"The Hildebrand Rarity" also predated the publication of the collection, appearing first in the March 1960 issue of Playboy. In this adventure, Bond is on holiday in the Seychelles Islands with his friend, Fidele Barbey. Through Barbey, Bond meets an uncouth millionaire named Milton Krest who has offered the two the job of aiding him in the search for a rare fish named "The Hildebrand Rarity". After agreeing to help, the three as well as Mrs. Elizabeth Krest set off aboard the Wavekrest in search of the fish. During the journey Bond learns that Mr. Krest verbally and physically abuses everyone around him, specifically his wife whom he punishes with the use of a sting ray tail he dubs "The Corrector". After finding the Hildrebrand Rarity, the party returns to the Wavekrest and returns to port. Along the way Krest gets drunk and insults Bond and Barbey and also schedules an appointment for his wife with the "The Corrector".
During the same night Bond hears Mr. Krest choking, after which Bond discovers Krest has been murdered and the rare fish was stuffed into his mouth. So as not to be entangled in an investigation for the murder of Krest, Bond throws him overboard and cleans up scene of the crime. The following day after the Wavekrest has reached port no one knows what had happened to Mr. Krest and all presume he fell overboard. Bond investigates both Barbey and Mrs. Krest and finally comes to the conclusion that Mrs. Krest had murdered him in an act of revenge for the way in which Milton Krest had treated her, although she never admits to committing the crime and Bond never asks.
Comic strip adaptationsEdit
Four of the five short stories in For Your Eyes Only were adapted into James Bond comic strips which were published in the British newspaper, the Daily Express and subsequently syndicated around the world:
- "Risico" (April 3 to June 24, 1961)
- "From a View to a Kill" (June 25 to September 9, 1961)
- "For Your Eyes Only" (September 11 to December 9, 1961)
- "The Hildebrand Rarity" (May 29 to December 16, 1967)
The first three stories were adapted by Henry Gammidge and illustrated by John McLusky and are largely considered a depature from what readers of the comic strips were used to, focusing more on character details and the plot of the story. More so than any other adaptation, "Risico", "From a View to a Kill", and "For Your Eyes Only" are considered to be the most faithful adaptations of Ian Fleming's original work. All three stories were reprinted in 2004 by Titan Books and are included in the Goldfinger collection.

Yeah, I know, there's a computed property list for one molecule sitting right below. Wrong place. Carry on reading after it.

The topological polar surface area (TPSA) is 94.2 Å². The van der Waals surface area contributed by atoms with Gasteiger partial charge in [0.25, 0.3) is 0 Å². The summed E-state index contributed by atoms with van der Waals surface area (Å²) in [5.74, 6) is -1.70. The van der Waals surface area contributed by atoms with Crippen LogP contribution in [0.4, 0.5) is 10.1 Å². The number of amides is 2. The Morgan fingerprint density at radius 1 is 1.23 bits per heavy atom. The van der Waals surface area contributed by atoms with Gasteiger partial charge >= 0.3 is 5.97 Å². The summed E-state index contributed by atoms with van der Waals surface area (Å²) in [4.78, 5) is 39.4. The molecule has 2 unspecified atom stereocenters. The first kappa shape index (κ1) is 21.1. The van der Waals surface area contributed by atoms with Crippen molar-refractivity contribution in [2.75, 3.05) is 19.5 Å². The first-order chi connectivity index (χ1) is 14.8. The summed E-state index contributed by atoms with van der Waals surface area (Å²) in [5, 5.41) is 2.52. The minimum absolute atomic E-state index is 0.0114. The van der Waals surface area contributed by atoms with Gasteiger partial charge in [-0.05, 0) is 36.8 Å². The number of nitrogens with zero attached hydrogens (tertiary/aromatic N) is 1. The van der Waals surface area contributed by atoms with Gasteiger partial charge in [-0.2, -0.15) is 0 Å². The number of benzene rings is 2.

The fourth adaptation, "The Hildebrand Rarity", did not appear until six years after the comic strip versions of the other stories. It was adapted by Jim Lawrence and illustrated by Yaroslav Horak. This adaptation was reprinted by Titan Books in the early 1990s and again in 2004 as part of the Octopussy collection.
The remaining story in the collection, "Quantum of Solace", is one of only three Ian Fleming James Bond stories that has never been adapted as a comic strip. The other two are "The Property of a Lady" and "007 in New York."
|The James Bond novels|
|Ian Fleming (1953-1966)|
Casino Royale -- Live and Let Die -- Moonraker -- Diamonds Are Forever -- From Russia with Love -- Dr. No -- Goldfinger -- For Your Eyes Only -- Thunderball -- The Spy Who Loved Me -- On Her Majesty's Secret Service -- You Only Live Twice -- The Man with the Golden Gun -- Octopussy and The Living Daylights
Kingsley Amis (1968)
John Gardner (1981-1996)
Sebastian Faulks (2008)
Jeffery Deaver (2011)
William Boyd (2013)
Anthony Horowitz (2015)
|James Bond short stories|
For Your Eyes Only (1960):
"From a View to a Kill" -- "For Your Eyes Only" -- "Quantum of Solace" -- "Risico" -- "The Hildebrand Rarity"
Octopussy and The Living Daylights (1966):
Charlie Higson (2009)